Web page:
How could that be?  The Nazis never made any secret of their anti-Jewish sentiments (their 25-point program adopted in 1920 already in Point 4 states right out that a Jew can never be a German and therefore can never be a citizen) and, even if you are not willing to charge individuals with foreknowledge of the Nuremberg Laws, or the Einsatzkommando operations, or the Operation Reinhardt facilities, or the slave labor or death camps, still:  How difficult could it have been to see what direction they were facing?  You’ve got an organization which (i) readily turns violent (although in fairness to the Nazis, their most active opponents were equally as violent towards them, when they could manage to be), (ii) has aspirations about the ordering of society which, if not explicitly totalitarian, were easily recognizable as laying down the marker of a claim to be the central organizing structure in the lives of everyone (the Nazis very much meant it when they described themselves as “socialist”), and (iii) defines its other central tenet — “national” — in such exclusionary terms, and with reference to such unabashedly identified not-our-kind-dear groups.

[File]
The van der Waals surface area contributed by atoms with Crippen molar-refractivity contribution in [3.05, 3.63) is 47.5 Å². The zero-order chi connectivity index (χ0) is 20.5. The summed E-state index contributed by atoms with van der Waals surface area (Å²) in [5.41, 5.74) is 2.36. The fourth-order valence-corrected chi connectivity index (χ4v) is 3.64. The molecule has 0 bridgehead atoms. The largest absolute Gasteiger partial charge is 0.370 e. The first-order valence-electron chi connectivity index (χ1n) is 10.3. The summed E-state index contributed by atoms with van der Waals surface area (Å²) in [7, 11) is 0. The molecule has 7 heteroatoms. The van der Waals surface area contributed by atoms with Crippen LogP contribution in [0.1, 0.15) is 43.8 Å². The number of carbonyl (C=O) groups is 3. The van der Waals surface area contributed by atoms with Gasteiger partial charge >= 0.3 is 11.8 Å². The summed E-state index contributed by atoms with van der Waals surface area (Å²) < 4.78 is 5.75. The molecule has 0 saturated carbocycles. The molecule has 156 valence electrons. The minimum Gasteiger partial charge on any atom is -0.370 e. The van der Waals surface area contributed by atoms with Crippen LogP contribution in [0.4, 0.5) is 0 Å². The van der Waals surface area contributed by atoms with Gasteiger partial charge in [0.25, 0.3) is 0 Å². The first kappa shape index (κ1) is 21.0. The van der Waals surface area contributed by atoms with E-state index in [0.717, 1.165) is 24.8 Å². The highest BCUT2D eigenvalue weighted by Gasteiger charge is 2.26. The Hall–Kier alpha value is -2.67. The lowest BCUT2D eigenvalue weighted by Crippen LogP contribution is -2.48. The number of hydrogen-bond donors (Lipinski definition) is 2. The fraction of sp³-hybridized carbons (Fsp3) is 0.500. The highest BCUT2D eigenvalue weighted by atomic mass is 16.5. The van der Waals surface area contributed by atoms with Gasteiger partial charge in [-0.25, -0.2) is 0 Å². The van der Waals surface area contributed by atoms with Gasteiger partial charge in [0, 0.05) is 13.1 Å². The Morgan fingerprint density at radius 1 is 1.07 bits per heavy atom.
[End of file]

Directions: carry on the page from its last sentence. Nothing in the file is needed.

I’m not impressed by the proposition that these otherwise-decent people simply chose to overlook the warning signs of what the Nazi party could become given a chance to because of desperation to do something, anything, to restore the political integrity of the German state relative to its international pariah status.  By the late 1920s the Weimar Republic had largely managed to put Germany back on an equal footing as a player in international affairs.  Yes, they still had to pay reparations, but then so did France in 1871.  Yes, they were still prohibited from setting up any but a minuscule military apparatus . . . but then other nations, e.g., the United States, also drastically curtailed their militaries, and voluntarily so.  By the late 1920s Germany was a country with whom other countries did business as an equal, and no longer as a conquered territory.  So I can’t accept that things were just so awful for Germany that a reasonable person could have concluded that the Nazis for all their faults were the lesser of any two sets of evils.